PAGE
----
Once you've completed the initial Timeline tasks, you are ready to execute the main phase of the estate disposition process.
Once the claims deadline from your notice of probate expires (see First 3 Months), you will have a complete picture of all debts the estate is legally obligated to pay, and you can move forward with assurance.
If it's clear that the estate has a positive net worth (has more assets than debts), then you should pay off any estate debts. If it is unclear whether or not the estate owes more than it is worth, or even if it is, you may want to negotiate with creditors to see who may be willing to forgive all or some of the amount owed. See Resolving Debts.
Plan what you are going to do with every estate asset. Some items (cash or assets) may be explicitly called out in the will for specific disposition. You may need to sell some assets to raise cash to pay off debts. Some heirs may want their share of the estate to include particular assets. You need to finalize a plan that satisfies your legal obligations and preferably, maximizes heir happiness. In the end your goal is to distribute the entire net estate to the heirs in accordance with the terms of the will. See Making Distributions.
Sell assets you do not plan to directly distribute to heirs, and dispose of assets that are unwanted by heirs and have no saleable value. See Managing Assets for more information, including advice on estate sales, as well as EstateExec discounts on related third-party services.
If you are dealing with a large estate, you have 9 months from the time of death to submit a federal Form 706 (this is typically only required for estates with a gross value in the millions: $11.2M in 2018, $11.4M in 2019). A 6-month extension is available if requested prior to the due date and the estimated correct amount of tax is paid before the due date.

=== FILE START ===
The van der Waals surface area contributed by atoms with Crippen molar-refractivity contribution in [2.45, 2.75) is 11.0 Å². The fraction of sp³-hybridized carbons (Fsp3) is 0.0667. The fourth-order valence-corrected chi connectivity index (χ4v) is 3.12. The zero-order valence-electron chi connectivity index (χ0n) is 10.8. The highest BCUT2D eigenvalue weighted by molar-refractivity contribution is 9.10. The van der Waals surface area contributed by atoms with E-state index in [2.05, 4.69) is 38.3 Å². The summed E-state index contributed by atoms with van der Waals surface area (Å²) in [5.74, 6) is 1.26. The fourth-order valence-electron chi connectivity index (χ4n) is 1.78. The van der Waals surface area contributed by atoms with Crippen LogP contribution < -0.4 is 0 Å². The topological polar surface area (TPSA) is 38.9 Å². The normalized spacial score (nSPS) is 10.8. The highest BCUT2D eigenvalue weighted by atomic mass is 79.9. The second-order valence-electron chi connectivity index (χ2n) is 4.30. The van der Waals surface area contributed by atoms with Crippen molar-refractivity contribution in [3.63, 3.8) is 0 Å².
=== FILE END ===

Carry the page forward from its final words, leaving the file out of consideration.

If you must file a federal Form 706, you must also file IRS Form 8971 identifying heirs, the inherited property, and its valuation. This additional form must be delivered by the earlier of 30 days after the estate tax return is filed, or 30 days after the estate tax return was due to be filed (if you missed the 706 deadline).
You may also have to file a state estate tax form if the decedent lived in a state with its own estate tax.
See Estate Tax for more details.
Unlike an estate tax, which is a tax levied on the overall estate, an inheritance tax is a tax levied on amounts distributed to individual heirs. There is no federal inheritance tax, but a few states do enforce their own inheritance taxes (in accordance with the decedent's state of residence, not the address of the heir): EstateExec will let you know if this is applicable for your estate. Inheritance taxes typically vary by the relationship of the heir (e.g., child, spouse) with the decedent, and it is generally the estate that must pay the tax. If applicable, the inheritance tax form must be filed within 6-18 months, depending on the state.
While not required, you can submit IRS Form 5495 to shorten the period during which you may be personally liable for underpaid federal income, gift, or estate taxes. You can only apply Form 5495 to tax forms you have submitted, not future ones, so you can wait until all tax forms have been submitted before filing Form 5495, or you can submit additional copies of Form 5495 over time as you file new tax forms.
See Discharge of Federal Liability for more details.
Next see Final Tasks.